Hutchinson Study of High School Smoking
|Study Design:||Allocation: Randomized
Endpoint Classification: Efficacy Study
Intervention Model: Parallel Assignment
Masking: Open Label
Primary Purpose: Prevention
|Official Title:||Proactive Smoking Cessation for Adolescents|
- 6-months prolonged smoking abstinence at age 19 and at age 25 [ Time Frame: 6 months ] [ Designated as safety issue: No ]
- smoking abstinence [ Time Frame: 3-months, 1-month, and 7-day ] [ Designated as safety issue: No ]
- number of quit attempts in past 12 months [ Time Frame: 12 months ] [ Designated as safety issue: No ]
- longest length of time without smoking in past 12 months [ Time Frame: 12 months ] [ Designated as safety issue: No ]
- reduction in frequency/level of smoking [ Time Frame: current; last 30 days ] [ Designated as safety issue: No ]
- change in readiness to quit [ Time Frame: current ] [ Designated as safety issue: No ]
- change in stage of change [ Designated as safety issue: No ]
- composite of quit duration and number of cigarettes per day [ Time Frame: past 12 months ] [ Designated as safety issue: No ]
|Study Start Date:||September 2000|
|Estimated Study Completion Date:||April 2016|
|Estimated Primary Completion Date:||April 2016 (Final data collection date for primary outcome measure)|
proactive smoking-cessation telephone counseling
Behavioral: MI + CBST
The HS Study intervention consisted of proactive identification and recruitment of eligible smokers (and selected nonsmokers) within the target population, and a protocol-guided series of counselor-initiated, personally-tailored telephone calls (from 1 to 10, depending on participant's interest) to eligible high school senior smokers and nonsmokers in experimental high schools. The telephone-delivered behavioral intervention integrated Motivational Interviewing and Cognitive Behavioral Skills building. Content and dose were tailored to the individual.
Other Name: HS Study Intervention
No Intervention: 2
Rates of smoking prevalence among US adolescents remain unacceptably high, with 24% of high school seniors smoking monthly and 16% smoking daily. Unfortunately, without intervention, for the majority of these adolescent smokers, smoking will be a long-term addiction. Recent studies have demonstrated that a majority of teen smokers want to quit and try to do so, but with little success.
The Hutchinson Study of High School Smoking is a 2-arm group-randomized trial in adolescent smoking cessation, conducted by the Fred Hutchinson Cancer Research Center in partnership with 50 Washington State high schools. Twenty-five high schools are randomly assigned to the experimental (intervention) condition and 25 are assigned to the control (no intervention) condition. The trial uses innovative and rigorous trial design and methodology to address recruitment, retention, and other methodological challenges encountered in early adolescent cessation trials, to provide a rigorous test of in innovative proactive smoking cessation intervention. Participants are 2,151 high school students (all smokers and a sample of nonsmokers identified via baseline survey of all enrolled students at the end of their junior year).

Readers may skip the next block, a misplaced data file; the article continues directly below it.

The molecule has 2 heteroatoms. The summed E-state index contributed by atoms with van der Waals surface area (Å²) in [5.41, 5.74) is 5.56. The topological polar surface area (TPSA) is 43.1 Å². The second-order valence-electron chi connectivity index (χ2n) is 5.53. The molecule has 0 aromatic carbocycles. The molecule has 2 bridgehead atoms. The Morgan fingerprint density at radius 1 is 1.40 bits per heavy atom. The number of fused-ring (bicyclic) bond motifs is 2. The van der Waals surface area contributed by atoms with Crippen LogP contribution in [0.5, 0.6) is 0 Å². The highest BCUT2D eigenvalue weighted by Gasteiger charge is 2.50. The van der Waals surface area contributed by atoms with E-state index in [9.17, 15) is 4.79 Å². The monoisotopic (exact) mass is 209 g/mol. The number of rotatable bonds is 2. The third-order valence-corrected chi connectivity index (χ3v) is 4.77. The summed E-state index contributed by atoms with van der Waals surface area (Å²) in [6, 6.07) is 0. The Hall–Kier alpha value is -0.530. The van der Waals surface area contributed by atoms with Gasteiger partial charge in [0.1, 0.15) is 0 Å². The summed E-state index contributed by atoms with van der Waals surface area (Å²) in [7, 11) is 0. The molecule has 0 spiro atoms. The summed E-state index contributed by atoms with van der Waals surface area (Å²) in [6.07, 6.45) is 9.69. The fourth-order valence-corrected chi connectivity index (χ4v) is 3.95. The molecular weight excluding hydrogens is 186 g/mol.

The intervention, delivered during the senior year of high school, consists of a series of counselor-initiated, individually-tailored telephone counseling calls. Incorporating both Motivational Interviewing and Cognitive Behavioral skills training, the counseling telephone calls aim to increase smokers' motivation for quitting smoking, build skills for smoking cessation, and assist with relapse prevention. For nonsmokers, the telephone calls provide positive reinforcement of students' abstinence choices and help build skills for supporting peers' efforts to quit smoking. Complementary intervention components include an interactive cessation/informational Web site (www.Matchbreaker.org) and school-based promotional materials (cessation posters, school newspaper ads).
Participants are followed to two follow-up times: the first at age 19 (approximately 6 months post-high school), and the second at age 25, to assess immediately after high school, and again in young adulthood, the intervention's impact on cessation status, number of quit attempts, change in readiness to quit and reduction in frequency and level of smoking.
Concerning effectiveness in reaching teen smokers, 65.3% (691 out of 1058) smokers in the intervention condition were successfully recruited, and participated in the telephone counseling.
Concerning effectiveness in helping teen smokers quit smoking, at the first follow-up, the intervention increased the percentage who achieved 6-month prolonged smoking abstinence among all smokers (21.8% in the experimental condition vs 17.7% in the control condition, difference = 4.0%, 95% confidence interval [CI] = −0.2 to 8.1, P = .06) and in particular among daily smokers (10.1% vs 5.9%, difference = 4.1%, 95% CI = 0.8 to 7.1, P = .02). There was also generally strong evidence of intervention impact for 3-month, 1-month, and 7-day abstinence and duration since last cigarette (P = .09, .015, .01, and .03, respectively). The intervention effect was strongest among male daily smokers and among female less-than-daily smokers.
Please refer to this study by its ClinicalTrials.gov identifier: NCT00115882
|United States, Washington|
|Fred Hutchinson Cancer Research Center|
|Seattle, Washington, United States, 98109-1024|
|Principal Investigator:||Arthur V. Peterson, Jr., PhD||Fred Hutchinson Cancer Research Center|